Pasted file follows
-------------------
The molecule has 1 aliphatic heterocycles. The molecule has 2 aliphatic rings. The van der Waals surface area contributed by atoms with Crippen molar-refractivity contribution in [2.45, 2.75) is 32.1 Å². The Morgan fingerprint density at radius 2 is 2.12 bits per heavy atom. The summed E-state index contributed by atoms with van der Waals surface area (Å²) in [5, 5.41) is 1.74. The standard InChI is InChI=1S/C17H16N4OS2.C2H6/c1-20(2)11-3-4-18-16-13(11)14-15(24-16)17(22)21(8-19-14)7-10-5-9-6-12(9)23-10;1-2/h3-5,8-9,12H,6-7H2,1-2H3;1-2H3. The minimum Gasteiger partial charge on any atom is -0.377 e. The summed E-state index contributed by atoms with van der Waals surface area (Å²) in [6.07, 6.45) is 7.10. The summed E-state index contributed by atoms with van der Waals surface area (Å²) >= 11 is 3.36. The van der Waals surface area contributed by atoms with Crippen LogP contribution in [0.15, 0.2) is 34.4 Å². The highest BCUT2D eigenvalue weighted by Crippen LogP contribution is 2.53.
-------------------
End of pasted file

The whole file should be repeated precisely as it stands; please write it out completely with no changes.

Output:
The molecule has 1 aliphatic heterocycles. The molecule has 2 aliphatic rings. The van der Waals surface area contributed by atoms with Crippen molar-refractivity contribution in [2.45, 2.75) is 32.1 Å². The Morgan fingerprint density at radius 2 is 2.12 bits per heavy atom. The summed E-state index contributed by atoms with van der Waals surface area (Å²) in [5, 5.41) is 1.74. The standard InChI is InChI=1S/C17H16N4OS2.C2H6/c1-20(2)11-3-4-18-16-13(11)14-15(24-16)17(22)21(8-19-14)7-10-5-9-6-12(9)23-10;1-2/h3-5,8-9,12H,6-7H2,1-2H3;1-2H3. The minimum Gasteiger partial charge on any atom is -0.377 e. The summed E-state index contributed by atoms with van der Waals surface area (Å²) in [6.07, 6.45) is 7.10. The summed E-state index contributed by atoms with van der Waals surface area (Å²) >= 11 is 3.36. The van der Waals surface area contributed by atoms with Crippen LogP contribution in [0.15, 0.2) is 34.4 Å². The highest BCUT2D eigenvalue weighted by Crippen LogP contribution is 2.53.